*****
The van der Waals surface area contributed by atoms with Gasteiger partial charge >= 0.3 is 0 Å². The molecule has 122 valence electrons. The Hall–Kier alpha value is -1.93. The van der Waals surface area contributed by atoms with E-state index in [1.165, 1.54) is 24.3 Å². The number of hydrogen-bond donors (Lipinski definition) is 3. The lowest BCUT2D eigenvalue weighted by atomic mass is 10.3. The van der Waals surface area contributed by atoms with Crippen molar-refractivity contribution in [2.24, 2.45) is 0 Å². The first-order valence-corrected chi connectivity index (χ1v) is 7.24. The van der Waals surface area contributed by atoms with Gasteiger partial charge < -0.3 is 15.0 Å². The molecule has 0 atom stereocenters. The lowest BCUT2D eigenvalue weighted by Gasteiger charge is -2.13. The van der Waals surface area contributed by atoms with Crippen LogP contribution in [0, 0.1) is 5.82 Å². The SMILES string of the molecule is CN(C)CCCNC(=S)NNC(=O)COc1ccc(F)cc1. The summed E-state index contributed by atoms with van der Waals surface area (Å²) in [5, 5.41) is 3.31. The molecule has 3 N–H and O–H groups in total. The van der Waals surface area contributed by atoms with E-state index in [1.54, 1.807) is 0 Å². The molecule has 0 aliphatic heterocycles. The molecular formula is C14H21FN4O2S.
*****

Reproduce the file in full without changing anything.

The van der Waals surface area contributed by atoms with Gasteiger partial charge >= 0.3 is 0 Å². The molecule has 122 valence electrons. The Hall–Kier alpha value is -1.93. The van der Waals surface area contributed by atoms with E-state index in [1.165, 1.54) is 24.3 Å². The number of hydrogen-bond donors (Lipinski definition) is 3. The lowest BCUT2D eigenvalue weighted by atomic mass is 10.3. The van der Waals surface area contributed by atoms with Crippen molar-refractivity contribution in [2.24, 2.45) is 0 Å². The first-order valence-corrected chi connectivity index (χ1v) is 7.24. The van der Waals surface area contributed by atoms with Gasteiger partial charge < -0.3 is 15.0 Å². The molecule has 0 atom stereocenters. The lowest BCUT2D eigenvalue weighted by Gasteiger charge is -2.13. The van der Waals surface area contributed by atoms with Crippen LogP contribution in [0, 0.1) is 5.82 Å². The SMILES string of the molecule is CN(C)CCCNC(=S)NNC(=O)COc1ccc(F)cc1. The summed E-state index contributed by atoms with van der Waals surface area (Å²) in [5, 5.41) is 3.31. The molecule has 3 N–H and O–H groups in total. The van der Waals surface area contributed by atoms with E-state index in [1.54, 1.807) is 0 Å². The molecule has 0 aliphatic heterocycles. The molecular formula is C14H21FN4O2S.